Today may be Halloween, but security provides plenty of scare stories according to industry researchers.
We reached out to some of security’s finest minds to give us their thoughts on what the greatest threats and scares to security professionals are.
Dr David Chismon, senior security researcher at MWR – Windows XP – The Zombie OS that won’t die
Although most organisations have moved on to supported operating systems, a number retain a number of XP desktop machines on their network. These are typically retained to support specific software packages for which upgrades are either not available or are prohibitively expensive. As such, the XP machines exist as zombies and a constant risk of an outbreak.
Segregation is key to reduce the risks as far as possible. Much as you might keep a zombied dear friend locked in the basement rather than kill them outright, XP machines should be separated into their own networks and where possible, removed from the domain so that compromise does not affect domain credentials. Much as you may wish to keep an eye on a caged zombie, security teams should perform enhanced monitoring of these segregated XP machines. Hardening the builds to prevent outbreak is also important. This can be done through software whitelisting, restriction of activities and kernel protections such as EMET.
Where XP machines must be retained, selecting third party software is important as a number of key vendors are no longer supporting XP for their products, which can be a key attack surface. Anti-Virus, office packages and browsers are examples of areas that will need to be considered. In lieu of Internet Explorer updates, organisations may consider Chrome (which has pledged support for XP until at least April 2015) or Firefox and Opera that are currently continuing to support XP.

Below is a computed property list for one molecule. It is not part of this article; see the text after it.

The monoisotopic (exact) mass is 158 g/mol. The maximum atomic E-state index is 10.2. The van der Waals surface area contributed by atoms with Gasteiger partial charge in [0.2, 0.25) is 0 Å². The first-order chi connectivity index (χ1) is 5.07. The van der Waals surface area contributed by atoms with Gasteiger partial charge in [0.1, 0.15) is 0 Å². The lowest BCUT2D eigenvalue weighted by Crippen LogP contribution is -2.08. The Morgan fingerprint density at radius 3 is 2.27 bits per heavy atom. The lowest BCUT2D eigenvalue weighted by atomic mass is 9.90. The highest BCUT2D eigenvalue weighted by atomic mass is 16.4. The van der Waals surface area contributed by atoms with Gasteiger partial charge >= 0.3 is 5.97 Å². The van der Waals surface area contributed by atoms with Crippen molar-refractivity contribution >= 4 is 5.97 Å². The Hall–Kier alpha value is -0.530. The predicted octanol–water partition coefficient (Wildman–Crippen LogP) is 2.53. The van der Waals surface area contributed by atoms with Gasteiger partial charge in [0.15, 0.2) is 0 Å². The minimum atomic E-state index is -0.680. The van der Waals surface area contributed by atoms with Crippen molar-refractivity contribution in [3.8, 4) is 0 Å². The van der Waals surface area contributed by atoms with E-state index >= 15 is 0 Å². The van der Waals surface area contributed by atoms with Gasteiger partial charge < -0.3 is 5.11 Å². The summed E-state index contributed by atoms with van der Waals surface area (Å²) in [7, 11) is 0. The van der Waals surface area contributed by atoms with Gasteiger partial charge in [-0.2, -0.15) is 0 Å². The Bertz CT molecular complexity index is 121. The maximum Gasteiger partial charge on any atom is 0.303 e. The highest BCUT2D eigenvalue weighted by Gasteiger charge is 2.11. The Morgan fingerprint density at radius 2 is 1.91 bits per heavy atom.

Itsik Mantin, security researcher at Imperva – Password faux pas that keep coming back to haunt us
With 500 most common passwords estimated to cover one out of nine internet users (!), weak passwords continue to provide an excellent surface for dictionary attacks, and together they continue to co-exist throughout the digital era, keeping their respectable share in hacking stories and data breaches.
The recent incident known as “Celebgate” – the iCloud breach from the last summer, where numerous private pictures of celebrities had leaked to the Internet, is believed to be the result of dictionary attack on account passwords of the attacked users. The most disturbing fact with weak passwords is that they are probably here to stay, with no practical way to avoid them.
TK Keanini, CTO at Lancope – The next level of cybercrime: click to compromise
Consider a SaaS service that helped a person compute their cyber crime – Cybercrime as a Service (CaaS). The power of big data analytics and machine learning can compute amazing insight for businesses, and it can do the same for criminals. A criminal could log in to a website and declare their objective, and the service would compute several attack plans that th
e criminal could choose from. This would work in the same way that a user is presented with multiple routes to reach a destination when getting directions online.
This Cybercrime as a Service (CaaS) would have social networks mapped, personal information on each individual, language analysis that yields a level of trust between individuals, mapping to various accounts (some of which may have been compromised), etc. All of this would be creating a corpus of data that can lead the criminal through a directed graph leading to the objective (exfiltration of a file, ransomware, etc.).